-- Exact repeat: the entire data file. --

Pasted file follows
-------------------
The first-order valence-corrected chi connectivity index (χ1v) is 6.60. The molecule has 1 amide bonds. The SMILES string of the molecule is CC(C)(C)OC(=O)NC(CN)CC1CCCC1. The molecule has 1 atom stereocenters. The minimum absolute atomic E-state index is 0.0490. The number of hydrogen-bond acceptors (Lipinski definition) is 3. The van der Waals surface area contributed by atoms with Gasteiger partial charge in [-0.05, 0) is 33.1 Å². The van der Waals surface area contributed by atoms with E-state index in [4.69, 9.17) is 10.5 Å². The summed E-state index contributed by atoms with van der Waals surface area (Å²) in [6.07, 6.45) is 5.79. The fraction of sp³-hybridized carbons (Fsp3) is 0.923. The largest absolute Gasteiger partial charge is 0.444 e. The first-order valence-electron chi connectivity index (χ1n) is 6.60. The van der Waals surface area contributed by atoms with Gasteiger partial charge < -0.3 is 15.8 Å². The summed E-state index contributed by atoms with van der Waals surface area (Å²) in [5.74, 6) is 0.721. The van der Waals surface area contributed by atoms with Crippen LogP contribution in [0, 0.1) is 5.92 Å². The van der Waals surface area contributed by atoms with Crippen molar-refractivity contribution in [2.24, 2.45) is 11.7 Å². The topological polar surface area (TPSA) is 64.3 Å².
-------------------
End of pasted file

The first-order valence-corrected chi connectivity index (χ1v) is 6.60. The molecule has 1 amide bonds. The SMILES string of the molecule is CC(C)(C)OC(=O)NC(CN)CC1CCCC1. The molecule has 1 atom stereocenters. The minimum absolute atomic E-state index is 0.0490. The number of hydrogen-bond acceptors (Lipinski definition) is 3. The van der Waals surface area contributed by atoms with Gasteiger partial charge in [-0.05, 0) is 33.1 Å². The van der Waals surface area contributed by atoms with E-state index in [4.69, 9.17) is 10.5 Å². The summed E-state index contributed by atoms with van der Waals surface area (Å²) in [6.07, 6.45) is 5.79. The fraction of sp³-hybridized carbons (Fsp3) is 0.923. The largest absolute Gasteiger partial charge is 0.444 e. The first-order valence-electron chi connectivity index (χ1n) is 6.60. The van der Waals surface area contributed by atoms with Gasteiger partial charge < -0.3 is 15.8 Å². The summed E-state index contributed by atoms with van der Waals surface area (Å²) in [5.74, 6) is 0.721. The van der Waals surface area contributed by atoms with Crippen LogP contribution in [0, 0.1) is 5.92 Å². The van der Waals surface area contributed by atoms with Crippen molar-refractivity contribution in [2.24, 2.45) is 11.7 Å². The topological polar surface area (TPSA) is 64.3 Å².